The Air Force’s Flying Saucer Experiment

Military necessity and scientific ingenuity often go hand in hand. In the Cold War, the U.S. armed forces were constantly looking for unique ways to stay ahead of the Soviets. So the Air Force decided to build a flying saucer.

The VTOL project (aka Project 1794) report issued in 1956. Image: National Archives

The VTOL project (aka Project 1794) report issued in 1956.
Image: National Archives

Well, it wasn’t called a flying saucer. The vehicle was officially referred to as a vertical takeoff and landing craft (VTOL). But it sure looked like a flying saucer. The design, developed in coordination with Avro Aircraft of Ontario, Canada, took advantage of the latest in aerodynamic and aeronautical technology.

The point behind the VTOL project was to give the U.S. Air Force an aircraft that could take off vertically in the event of its air bases being wiped out in a Soviet nuclear attack. The VTOL would be able to travel at a ceiling of up to 100,000 feet and achieve a top speed exceeding Mach 4. This would be more than adequate to intercept any Soviet long range bomber.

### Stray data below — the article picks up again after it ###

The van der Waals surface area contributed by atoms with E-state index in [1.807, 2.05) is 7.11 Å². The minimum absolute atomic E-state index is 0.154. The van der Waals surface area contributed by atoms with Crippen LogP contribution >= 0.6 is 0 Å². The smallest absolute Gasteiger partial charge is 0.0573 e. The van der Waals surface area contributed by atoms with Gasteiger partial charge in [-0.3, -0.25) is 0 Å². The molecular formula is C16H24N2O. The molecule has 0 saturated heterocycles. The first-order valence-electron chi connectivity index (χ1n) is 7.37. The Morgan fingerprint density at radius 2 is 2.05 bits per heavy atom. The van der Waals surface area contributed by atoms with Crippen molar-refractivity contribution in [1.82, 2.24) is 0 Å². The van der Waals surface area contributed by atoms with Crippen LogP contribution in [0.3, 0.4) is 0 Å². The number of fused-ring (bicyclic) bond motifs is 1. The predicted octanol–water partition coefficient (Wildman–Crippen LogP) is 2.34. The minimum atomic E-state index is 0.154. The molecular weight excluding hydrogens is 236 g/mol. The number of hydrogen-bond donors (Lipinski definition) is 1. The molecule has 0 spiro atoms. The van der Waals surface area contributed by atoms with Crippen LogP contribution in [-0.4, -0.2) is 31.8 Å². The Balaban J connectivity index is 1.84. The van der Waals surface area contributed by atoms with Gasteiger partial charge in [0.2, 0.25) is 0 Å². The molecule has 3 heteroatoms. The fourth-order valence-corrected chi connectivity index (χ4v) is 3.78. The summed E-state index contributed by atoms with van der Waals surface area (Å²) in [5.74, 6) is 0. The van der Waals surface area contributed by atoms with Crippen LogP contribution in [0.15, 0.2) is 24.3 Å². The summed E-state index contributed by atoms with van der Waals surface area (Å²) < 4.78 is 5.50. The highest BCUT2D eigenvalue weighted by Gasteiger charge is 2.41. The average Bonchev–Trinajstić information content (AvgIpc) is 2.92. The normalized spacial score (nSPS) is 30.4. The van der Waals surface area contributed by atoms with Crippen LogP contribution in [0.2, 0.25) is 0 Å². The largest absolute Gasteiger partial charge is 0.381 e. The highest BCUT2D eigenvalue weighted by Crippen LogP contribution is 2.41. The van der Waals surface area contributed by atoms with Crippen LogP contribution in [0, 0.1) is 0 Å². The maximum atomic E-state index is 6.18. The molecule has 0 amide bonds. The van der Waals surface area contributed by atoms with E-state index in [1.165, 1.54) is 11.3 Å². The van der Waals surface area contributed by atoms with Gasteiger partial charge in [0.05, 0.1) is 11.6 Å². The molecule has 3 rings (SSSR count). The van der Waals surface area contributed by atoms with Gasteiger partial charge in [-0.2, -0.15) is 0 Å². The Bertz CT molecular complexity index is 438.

Avro designer John Frost approached the Pentagon about developing the VTOL in the early 1950s, and by 1955 the U.S. government found the funding for the project.

From 1956 to 1961, design, building, and testing of the new flying wing took place in secret. And although the federal government fessed up to actually trying to build a flying saucer in 2012, they have yet to admit if that whole Area 51-Roswell business was just a cover story to hide the VTOL project.

The VTOL prototype. Image: National Aviation Museum

The VTOL prototype now lives in a museum.
Image: National Aviation Museum

Unfortunately, the VTOL project never lived up to expectations. Designers could never get the directional thrust to work properly. The best live test of the craft only took it a few feet off the ground at a speed of about 35 miles per hour.

The VTOL program was shelved in 1961, although the aerodynamic technology did make its way into future flight technology, inspiring the SR-71 Blackbird and the B-1 bomber. Still, it would have been cool if we had actually built a flying saucer.